Tackling empty homes remains a priority for the Scottish Government. Annual statistics show that as at January 2023, there were 42,865 long-term empty properties in Scotland. Empty properties are part of the solution to meet housing demand and we want to see all homes occupied and no homes left empty without good reason.
Ensuring that empty homes are maintained, improved and put to the best possible use forms part of the Housing to 2040 strategy. The strategy sets out a vision for housing in Scotland to 2040 and a route map to get there. It aims to deliver Scottish Government's ambition for everyone to have a safe, good quality and affordable home that meets their needs in the place they want to be (Scottish Government 2021). Within the strategy there are commitments to:
- work with local authorities (LAs) to audit empty homes and determine those that should be brought back into use
- support the work of the Scottish Empty Homes Partnership (SEHP) and continue to roll out the approach across Scotland
- give LAs the powers they need to regulate and charge owners appropriately for homes lying empty and ensure they have the mechanisms to bring them back into productive use
- create a support package for homeowners in trouble to help them stay in their home, if that is right for them, and to prevent homes falling into disrepair or becoming empty in the first place
As part of our commitment to take forward aims within Housing to 2040, an Empty Homes Audit was commissioned last year. This evidence review was undertaken to complement and inform the Empty Homes Audit.
This scoping review aims to explore the literature and present relevant examples to better understand the range of approaches that have been employed to bring empty homes back in to use, with a focus on the UK, Scotland and internationally, as well as some of the challenges they highlight. It is intended to provide an initial summary of evidence from the literature in terms of a brief description of their outcomes and relevance to the Scottish context.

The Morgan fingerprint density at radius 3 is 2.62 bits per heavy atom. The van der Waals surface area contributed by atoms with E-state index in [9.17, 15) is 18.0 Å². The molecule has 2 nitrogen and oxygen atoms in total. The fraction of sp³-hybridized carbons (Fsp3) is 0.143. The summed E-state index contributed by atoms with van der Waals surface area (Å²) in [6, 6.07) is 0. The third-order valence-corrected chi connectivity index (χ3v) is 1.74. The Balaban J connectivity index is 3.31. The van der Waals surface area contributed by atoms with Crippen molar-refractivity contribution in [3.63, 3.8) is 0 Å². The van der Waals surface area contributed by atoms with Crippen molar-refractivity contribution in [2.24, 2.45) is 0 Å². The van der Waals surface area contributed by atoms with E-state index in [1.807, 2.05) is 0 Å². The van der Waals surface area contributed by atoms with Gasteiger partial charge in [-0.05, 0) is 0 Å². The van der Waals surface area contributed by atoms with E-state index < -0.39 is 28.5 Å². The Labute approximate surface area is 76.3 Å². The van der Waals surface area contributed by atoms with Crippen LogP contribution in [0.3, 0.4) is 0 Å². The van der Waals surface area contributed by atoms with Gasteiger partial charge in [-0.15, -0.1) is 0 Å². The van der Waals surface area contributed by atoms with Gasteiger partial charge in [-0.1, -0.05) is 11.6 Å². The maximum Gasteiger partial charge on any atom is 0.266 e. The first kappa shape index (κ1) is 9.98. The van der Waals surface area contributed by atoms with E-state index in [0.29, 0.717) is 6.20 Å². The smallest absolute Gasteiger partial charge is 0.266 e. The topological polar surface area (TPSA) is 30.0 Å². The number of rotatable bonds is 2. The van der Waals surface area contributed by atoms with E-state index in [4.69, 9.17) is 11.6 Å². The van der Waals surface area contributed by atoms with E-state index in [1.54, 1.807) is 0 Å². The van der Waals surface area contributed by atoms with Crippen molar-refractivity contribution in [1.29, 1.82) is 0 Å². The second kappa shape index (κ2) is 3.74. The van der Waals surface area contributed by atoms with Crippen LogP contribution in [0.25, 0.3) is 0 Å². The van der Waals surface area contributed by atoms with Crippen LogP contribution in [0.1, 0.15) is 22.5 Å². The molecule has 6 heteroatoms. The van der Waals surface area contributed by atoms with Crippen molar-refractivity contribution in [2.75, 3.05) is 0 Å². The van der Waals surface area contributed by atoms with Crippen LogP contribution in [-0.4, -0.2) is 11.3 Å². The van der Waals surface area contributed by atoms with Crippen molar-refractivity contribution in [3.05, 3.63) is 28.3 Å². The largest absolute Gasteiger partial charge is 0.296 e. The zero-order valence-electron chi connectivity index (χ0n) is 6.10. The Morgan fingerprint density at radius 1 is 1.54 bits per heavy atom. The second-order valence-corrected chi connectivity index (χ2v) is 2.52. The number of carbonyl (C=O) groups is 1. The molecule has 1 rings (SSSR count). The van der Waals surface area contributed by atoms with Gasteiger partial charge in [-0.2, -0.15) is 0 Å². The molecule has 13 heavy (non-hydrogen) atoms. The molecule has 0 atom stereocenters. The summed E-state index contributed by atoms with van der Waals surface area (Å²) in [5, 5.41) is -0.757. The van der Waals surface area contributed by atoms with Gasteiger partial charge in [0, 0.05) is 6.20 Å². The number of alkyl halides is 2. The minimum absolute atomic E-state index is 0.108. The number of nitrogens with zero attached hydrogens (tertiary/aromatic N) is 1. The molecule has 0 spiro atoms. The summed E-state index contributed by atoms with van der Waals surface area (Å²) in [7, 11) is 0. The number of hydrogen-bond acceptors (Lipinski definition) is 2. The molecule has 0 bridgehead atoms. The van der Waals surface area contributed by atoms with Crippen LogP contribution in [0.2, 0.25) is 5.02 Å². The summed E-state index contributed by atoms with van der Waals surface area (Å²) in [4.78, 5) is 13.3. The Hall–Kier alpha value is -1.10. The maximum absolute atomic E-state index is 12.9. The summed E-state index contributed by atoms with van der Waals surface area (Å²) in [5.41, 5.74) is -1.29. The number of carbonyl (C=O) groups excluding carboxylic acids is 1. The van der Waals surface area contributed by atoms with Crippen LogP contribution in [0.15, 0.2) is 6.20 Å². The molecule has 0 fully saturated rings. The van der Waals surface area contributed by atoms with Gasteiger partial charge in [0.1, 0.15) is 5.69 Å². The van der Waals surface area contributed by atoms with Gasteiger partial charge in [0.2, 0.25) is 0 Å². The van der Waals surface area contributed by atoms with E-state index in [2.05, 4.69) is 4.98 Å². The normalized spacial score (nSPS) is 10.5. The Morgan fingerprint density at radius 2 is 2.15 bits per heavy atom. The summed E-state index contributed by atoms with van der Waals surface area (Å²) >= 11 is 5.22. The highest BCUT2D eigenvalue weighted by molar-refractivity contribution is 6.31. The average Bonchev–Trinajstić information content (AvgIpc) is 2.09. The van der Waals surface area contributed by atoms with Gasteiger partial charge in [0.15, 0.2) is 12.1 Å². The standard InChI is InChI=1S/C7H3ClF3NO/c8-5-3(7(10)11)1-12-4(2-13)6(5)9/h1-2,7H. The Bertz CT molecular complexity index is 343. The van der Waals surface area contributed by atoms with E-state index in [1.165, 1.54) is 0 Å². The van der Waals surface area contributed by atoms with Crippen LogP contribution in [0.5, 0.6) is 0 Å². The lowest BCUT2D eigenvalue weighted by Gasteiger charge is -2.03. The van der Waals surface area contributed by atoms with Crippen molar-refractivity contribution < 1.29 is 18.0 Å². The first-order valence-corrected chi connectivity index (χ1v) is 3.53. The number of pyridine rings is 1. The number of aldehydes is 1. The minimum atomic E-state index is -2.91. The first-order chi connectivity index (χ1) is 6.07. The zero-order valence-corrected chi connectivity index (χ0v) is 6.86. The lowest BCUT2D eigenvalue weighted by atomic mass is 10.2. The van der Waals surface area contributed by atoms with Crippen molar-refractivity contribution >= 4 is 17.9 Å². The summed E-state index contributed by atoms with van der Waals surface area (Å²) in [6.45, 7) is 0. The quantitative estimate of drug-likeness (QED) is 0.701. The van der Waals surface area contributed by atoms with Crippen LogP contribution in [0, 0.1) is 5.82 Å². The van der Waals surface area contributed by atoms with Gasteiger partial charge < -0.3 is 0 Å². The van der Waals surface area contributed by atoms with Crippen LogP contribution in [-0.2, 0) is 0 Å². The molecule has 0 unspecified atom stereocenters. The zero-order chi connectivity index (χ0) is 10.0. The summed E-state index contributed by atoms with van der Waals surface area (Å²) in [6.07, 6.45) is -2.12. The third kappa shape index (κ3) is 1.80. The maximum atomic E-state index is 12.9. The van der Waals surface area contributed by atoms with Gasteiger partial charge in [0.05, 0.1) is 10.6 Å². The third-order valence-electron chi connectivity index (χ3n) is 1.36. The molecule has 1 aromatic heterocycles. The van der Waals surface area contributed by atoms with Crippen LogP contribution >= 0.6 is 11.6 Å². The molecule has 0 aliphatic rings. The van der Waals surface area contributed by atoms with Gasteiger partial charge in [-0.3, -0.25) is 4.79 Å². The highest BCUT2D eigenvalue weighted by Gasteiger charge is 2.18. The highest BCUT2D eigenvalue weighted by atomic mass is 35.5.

Challenges identified within the empty homes literature
There were two main themes related to challenges in bringing empty homes back into use noted in the literature: data quality in the identification and classification of empty homes; and challenges related to the application of interventions.
LA Council Tax data is the main source used for the identification of empty homes in Scotland, but complexities may make this data less reliable for adequately measuring empty homes. Difficulties may arise because owners are required to self-report empty homes; some categories of empty homes are exempt or appear in different figures and current data collection arrangements are not designed to gather information about the condition of homes, making it difficult to identify the most appropriate intervention.
Pressures on human resource capacity and budgets for repair and renovation; the time and resource intensive nature of empty homes work; and long timeframes involved in carrying out processes required to bring empty homes back into use were cited as limiting the effectiveness of the interventions available.
Reasons for empty homes